Military Training College Helps Defuse Ticking Time Bomb

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Youth unemployment in the UK is a "public health time bomb waiting to explode", according to a review by the World Health Organisation. The Military Preparation College claims that this time bomb can be defused with the correct intervention and tools for the job.

The programme develops an appetite for future vocational success

The Military Preparation College recognises that by giving young people short term, realistic goals leading to future success, they reclaim an element of control over their lives.

A recent BBC News report,"Jobless youth are 'public health time bomb', says WHO" has warned of the World Health Organisation's fear about the health consequences of high numbers of NEETs - people Not in Employment, Education or Training. More than one million 16 to 24-year-olds in the UK are classed as NEET.

Prof Sir Michael Marmot, who led the review, said: "Persistent high levels of the number of young people over 18 not in employment, education or training is storing up a public health time bomb waiting to explode." Evidence shows that being unemployed has immediate health consequences, including an increased risk of depression and suicide. In the longer term it increases the risk of chronic diseases such as cancer, heart disease and stroke.

A separate survey, published last summer by the UCU lecturers’ union claimed that many young unemployed people feel marginalised, pessimistic and lacking in control over their lives. The BBC News story "Third of young unemployed 'rarely leave house'" reports on a survey of 1,000 youngsters in the NEET category and found a third had experienced depression and more than a third "rarely left the house".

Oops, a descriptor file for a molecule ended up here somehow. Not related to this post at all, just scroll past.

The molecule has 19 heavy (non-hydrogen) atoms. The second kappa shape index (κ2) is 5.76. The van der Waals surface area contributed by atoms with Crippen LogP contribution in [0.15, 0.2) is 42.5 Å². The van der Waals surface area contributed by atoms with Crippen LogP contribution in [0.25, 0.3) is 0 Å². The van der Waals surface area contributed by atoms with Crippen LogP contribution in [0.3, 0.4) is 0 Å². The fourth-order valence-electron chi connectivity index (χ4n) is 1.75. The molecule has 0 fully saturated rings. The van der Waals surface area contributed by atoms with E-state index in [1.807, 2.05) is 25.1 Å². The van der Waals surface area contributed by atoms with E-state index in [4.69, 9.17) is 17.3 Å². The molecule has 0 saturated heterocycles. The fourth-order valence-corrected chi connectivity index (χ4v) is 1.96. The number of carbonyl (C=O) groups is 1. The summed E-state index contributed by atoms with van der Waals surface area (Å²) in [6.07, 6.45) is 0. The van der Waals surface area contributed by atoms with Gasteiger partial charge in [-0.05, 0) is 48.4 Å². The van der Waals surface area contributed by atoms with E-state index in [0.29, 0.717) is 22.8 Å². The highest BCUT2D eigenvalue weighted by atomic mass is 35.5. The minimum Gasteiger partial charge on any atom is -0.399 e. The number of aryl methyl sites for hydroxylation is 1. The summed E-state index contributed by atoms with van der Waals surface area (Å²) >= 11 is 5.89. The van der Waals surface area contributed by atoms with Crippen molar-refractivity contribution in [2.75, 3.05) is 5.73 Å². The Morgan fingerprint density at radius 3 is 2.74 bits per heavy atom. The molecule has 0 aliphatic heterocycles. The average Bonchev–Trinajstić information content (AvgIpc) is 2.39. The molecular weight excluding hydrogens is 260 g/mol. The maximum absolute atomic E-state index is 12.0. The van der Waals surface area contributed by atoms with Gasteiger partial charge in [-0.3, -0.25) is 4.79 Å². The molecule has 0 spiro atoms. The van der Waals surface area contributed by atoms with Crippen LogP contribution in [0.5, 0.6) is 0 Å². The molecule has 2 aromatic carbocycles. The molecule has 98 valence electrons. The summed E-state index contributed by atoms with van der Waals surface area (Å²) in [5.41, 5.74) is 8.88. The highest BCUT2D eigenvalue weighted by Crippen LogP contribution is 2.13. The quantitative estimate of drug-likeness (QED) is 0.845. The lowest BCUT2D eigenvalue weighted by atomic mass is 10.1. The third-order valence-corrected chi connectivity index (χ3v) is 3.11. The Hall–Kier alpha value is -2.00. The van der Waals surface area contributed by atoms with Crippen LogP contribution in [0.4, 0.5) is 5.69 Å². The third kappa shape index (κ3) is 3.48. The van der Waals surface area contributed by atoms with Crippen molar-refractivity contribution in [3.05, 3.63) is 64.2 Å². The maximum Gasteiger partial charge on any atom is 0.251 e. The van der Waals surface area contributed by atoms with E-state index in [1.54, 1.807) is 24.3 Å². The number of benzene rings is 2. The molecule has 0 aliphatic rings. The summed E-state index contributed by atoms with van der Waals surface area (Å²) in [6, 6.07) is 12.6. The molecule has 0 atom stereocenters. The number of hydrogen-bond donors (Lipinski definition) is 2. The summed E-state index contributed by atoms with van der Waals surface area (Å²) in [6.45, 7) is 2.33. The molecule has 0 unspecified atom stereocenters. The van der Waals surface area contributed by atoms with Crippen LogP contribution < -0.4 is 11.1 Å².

Prof Marmot said: "We are failing too many of our young people on a grand scale.”

The Military Preparation College has been taking steps to reduce the number of NEETs since its formation 14 years ago. Its courses are aimed at preparing young people for a career in the Armed Forces. It has proved particularly successful at engaging young people in the NEET category or at risk of entering the NEET category. Managing Director and founder of the College, Huw Lewis MBE commented: “There is much evidence which highlights the devastating consequences, both short and long term, of becoming trapped in the NEET category. Many people have found themselves there due to disillusionment with their futures, following lack of success in the traditional education system. Others have experienced particular social difficulties through no fault of their own, which have been a contributing factor. The Military Preparation College recognises that by giving young people short term, realistic goals leading to future success, they reclaim an element of control over their lives. This then raises self esteem, decreases marginalisation and develops in them a sense of optimism.”

The approach has proved to be a model of success, with 1,750 military enlistments and 3,000 positive progressions into other areas of employment or training.

Huw Moores, Employer Engagement Manager added: “The students leaving this course are highly motivated and prepared for their futures. Enlistment statistics show that they have a far higher rate of passing selection and a much increased chance of staying in the Armed Forces than the general intake. The NEET group should be recognised as a pool of untapped potential, not as a difficult-to-solve problem which is all too often the case. Hopefully there will be an increase in the number of initiatives aimed at tackling the issue by providing relevant training, which engages the young people and leads to genuine vocational achievement."

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